FDA issues draft guidance on enforcement discretion for NAC products


The draft guidance sets in motion FDA’s policy of enforcement discretion while the agency reviews NAC’s safety.

Photo © Shutterstock.com/AlexLMX

Photo © Shutterstock.com/AlexLMX

The U.S. Food and Drug Administration has published a draft guidance for N-Acetyl Cysteine (NAC). This comes after an extensive response to citizen’s petitions submitted by the Council for Responsible Nutrition (CRN, Washington, D.C.) and the Natural Products Association (NPA, Washington, D.C.), and an ongoing lawsuit filed by NPA, regarding FDA’s actions against NAC products. In its response, FDA rejected most of CRN’s and NPA’s arguments, but did say that it will consider new rulemaking, as suggested by NPA, following a review during which the agency would exercise enforcement discretion. The draft guidance sets in motion FDA’s policy of enforcement discretion while the agency reviews NAC’s safety.

The draft guidance states:

“While FDA’s full safety review of NAC remains ongoing, our initial review has not revealed safety concerns with respect to the use of this ingredient in or as a dietary supplement. In addition, NAC-containing products represented as dietary supplements have been sold in the U.S. for over 30 years, and consumers continue to seek access to such products…We intend to exercise enforcement discretion with respect to the sale and distribution of certain products that contain NAC and are labeled as dietary supplements. The enforcement discretion policy would apply to products that would be lawfully marketed dietary supplements if NAC were not excluded from the definition of ‘dietary supplement’ and that are not otherwise in violation of the FD&C Act. For example, with respect to the sale of an NAC-containing product that is labeled as a dietary supplement, FDA does not intend to object solely because the product is intended to affect the structure or any function of the body of man and, therefore, is a drug under section 201(g)(1)(C) of the FD&C Act”

Of course, the policy of enforcement discretion does not apply to otherwise adulterated products or those that make claims to cure, mitigate, treat, or prevent disease. There is also still the risk that FDA may reverse course under specific circumstances. “Unless we identify safety-related concerns during our ongoing review, FDA intends to exercise enforcement discretion until either of the following occurs: we complete notice-and-comment rulemaking to allow the use of NAC in or as a dietary supplement (should we move forward with such proceedings) or we deny the NPA citizen petition’s request for rulemaking,” states FDA.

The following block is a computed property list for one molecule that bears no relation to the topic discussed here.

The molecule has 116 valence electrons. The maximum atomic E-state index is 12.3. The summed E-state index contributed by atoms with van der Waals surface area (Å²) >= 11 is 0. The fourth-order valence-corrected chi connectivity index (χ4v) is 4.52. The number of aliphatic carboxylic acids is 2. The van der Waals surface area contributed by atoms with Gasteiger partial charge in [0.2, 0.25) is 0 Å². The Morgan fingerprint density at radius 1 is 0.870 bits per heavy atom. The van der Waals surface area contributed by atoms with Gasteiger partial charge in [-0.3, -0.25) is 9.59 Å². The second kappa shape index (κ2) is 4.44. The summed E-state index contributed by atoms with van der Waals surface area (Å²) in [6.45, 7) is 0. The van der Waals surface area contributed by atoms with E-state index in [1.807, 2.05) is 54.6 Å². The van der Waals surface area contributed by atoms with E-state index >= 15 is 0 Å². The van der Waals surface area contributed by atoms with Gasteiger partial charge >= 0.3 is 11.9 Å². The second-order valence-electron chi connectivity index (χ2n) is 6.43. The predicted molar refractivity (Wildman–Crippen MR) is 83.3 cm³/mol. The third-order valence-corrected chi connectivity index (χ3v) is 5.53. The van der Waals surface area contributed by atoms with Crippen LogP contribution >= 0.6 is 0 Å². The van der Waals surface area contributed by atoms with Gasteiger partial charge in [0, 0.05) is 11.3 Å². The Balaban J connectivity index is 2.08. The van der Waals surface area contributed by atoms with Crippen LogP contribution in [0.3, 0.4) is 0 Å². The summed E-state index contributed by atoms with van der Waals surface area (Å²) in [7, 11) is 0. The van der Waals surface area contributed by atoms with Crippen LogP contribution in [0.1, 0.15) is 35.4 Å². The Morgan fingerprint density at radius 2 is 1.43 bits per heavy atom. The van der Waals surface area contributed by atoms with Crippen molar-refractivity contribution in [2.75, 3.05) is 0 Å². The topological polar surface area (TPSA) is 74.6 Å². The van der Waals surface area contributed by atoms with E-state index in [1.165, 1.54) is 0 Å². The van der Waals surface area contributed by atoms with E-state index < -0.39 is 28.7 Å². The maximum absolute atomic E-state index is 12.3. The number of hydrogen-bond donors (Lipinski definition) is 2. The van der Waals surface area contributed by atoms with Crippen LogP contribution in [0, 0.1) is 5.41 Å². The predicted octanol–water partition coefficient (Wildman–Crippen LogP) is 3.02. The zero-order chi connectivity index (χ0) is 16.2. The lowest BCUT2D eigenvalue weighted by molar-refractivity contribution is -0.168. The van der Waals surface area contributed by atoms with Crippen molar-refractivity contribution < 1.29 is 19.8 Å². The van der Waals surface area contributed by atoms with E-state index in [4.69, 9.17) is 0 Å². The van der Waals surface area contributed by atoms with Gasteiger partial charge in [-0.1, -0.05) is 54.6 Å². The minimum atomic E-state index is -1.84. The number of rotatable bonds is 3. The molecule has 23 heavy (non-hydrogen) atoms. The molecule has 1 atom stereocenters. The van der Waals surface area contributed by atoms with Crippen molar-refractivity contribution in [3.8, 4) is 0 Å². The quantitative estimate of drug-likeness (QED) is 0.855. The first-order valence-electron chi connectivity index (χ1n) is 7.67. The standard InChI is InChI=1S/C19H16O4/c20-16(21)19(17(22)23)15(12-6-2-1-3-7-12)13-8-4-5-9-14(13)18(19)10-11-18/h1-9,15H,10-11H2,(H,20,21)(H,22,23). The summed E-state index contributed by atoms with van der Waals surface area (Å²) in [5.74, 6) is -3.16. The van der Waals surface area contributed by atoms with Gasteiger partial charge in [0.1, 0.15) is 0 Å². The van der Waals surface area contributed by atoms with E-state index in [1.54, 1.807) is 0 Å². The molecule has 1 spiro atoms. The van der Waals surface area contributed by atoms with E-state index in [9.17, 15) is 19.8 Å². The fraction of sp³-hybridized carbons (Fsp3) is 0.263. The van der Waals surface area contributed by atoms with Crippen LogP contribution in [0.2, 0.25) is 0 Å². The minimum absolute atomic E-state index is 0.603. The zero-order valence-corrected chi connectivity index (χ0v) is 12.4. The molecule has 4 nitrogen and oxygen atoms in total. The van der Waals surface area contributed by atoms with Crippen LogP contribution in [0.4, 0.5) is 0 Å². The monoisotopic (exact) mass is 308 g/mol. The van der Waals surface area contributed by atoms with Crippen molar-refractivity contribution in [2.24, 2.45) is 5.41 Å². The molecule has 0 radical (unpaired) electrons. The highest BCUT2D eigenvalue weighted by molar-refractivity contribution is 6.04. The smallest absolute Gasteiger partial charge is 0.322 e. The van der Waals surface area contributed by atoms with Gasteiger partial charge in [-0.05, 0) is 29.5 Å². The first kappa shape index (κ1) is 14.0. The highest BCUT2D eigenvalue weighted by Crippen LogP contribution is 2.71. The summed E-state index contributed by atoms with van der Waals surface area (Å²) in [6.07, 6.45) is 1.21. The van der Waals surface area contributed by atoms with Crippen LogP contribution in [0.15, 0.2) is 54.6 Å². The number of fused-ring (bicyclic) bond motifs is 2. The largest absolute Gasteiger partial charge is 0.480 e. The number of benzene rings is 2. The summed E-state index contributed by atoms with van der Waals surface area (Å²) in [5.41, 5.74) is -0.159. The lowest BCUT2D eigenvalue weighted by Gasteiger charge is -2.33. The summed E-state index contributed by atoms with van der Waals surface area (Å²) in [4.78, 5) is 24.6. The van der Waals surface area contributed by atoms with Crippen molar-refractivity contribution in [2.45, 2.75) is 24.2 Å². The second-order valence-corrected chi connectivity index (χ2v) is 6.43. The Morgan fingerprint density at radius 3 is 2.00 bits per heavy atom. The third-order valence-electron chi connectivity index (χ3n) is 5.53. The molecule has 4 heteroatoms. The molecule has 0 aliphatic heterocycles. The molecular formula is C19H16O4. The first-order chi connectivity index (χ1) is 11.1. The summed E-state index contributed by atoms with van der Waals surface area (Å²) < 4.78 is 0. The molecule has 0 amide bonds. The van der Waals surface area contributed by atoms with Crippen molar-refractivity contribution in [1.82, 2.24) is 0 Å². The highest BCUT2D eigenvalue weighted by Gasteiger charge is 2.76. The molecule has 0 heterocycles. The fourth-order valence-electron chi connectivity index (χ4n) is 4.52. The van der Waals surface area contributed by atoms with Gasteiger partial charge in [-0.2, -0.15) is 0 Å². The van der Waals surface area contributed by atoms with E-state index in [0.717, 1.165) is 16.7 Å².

While this is a positive outcome for industry, experts worry that FDA’s approach to NAC is a sign of things to come.

“While this is a good first step, we still see dark clouds on the horizon. Citizens petitions and lawsuits should be the exception and not the rule, but FDA’s inaction on CBD is very similar to the NAC discussion,” said Daniel Fabricant, PhD, president and CEO of NPA, in a press release. “We also see greater risk of this happening on a widespread scale if efforts to pass unnecessary and unwise product listing requirements throw more sand in the gears of timely agency proceedings. The industry has experienced significant economic harm as a direct result to the Agency’s actions on NAC. Had mandatory product listing been in place at the time of FDA’s action we are confident the economic harm would have been more significant than it already has been for industry stakeholders who provide millions of consumers with NAC. We have to find a remedy to other actions that have adversely impacted the NAC market, specifically the denial of export certificates and the delisting of NAC from certain e-commerce platforms.”

CRN’s president and CEO, Steve Mister, expressed concern for FDA’ interpretation of the Food, Drug, and Cosmetic Act’s drug preclusion clause. “We believe FDA’s overly expansive interpretation of the drug preclusion provision in the federal Food, Drug & Cosmetic Act [21 USC § 321(ff)(3)(B)] and retroactive application of the clause are misplaced and set a dangerous precedent for the agency to remove other lawful dietary ingredients from the market based on assertions of pre-1994 drug approvals or clinical investigations,” said Mister, in a press release. “Without consideration of routes of administration, dosage/serving levels, biological mechanisms of action, or the intended uses of the products, FDA would allow drug manufacturers to remove safe and beneficial dietary supplements from consumers using decades old research to get a monopoly for their pharmaceuticals. We continue to evaluate our options to revise the statute to clarify the original intent of the drug preclusion provision.”

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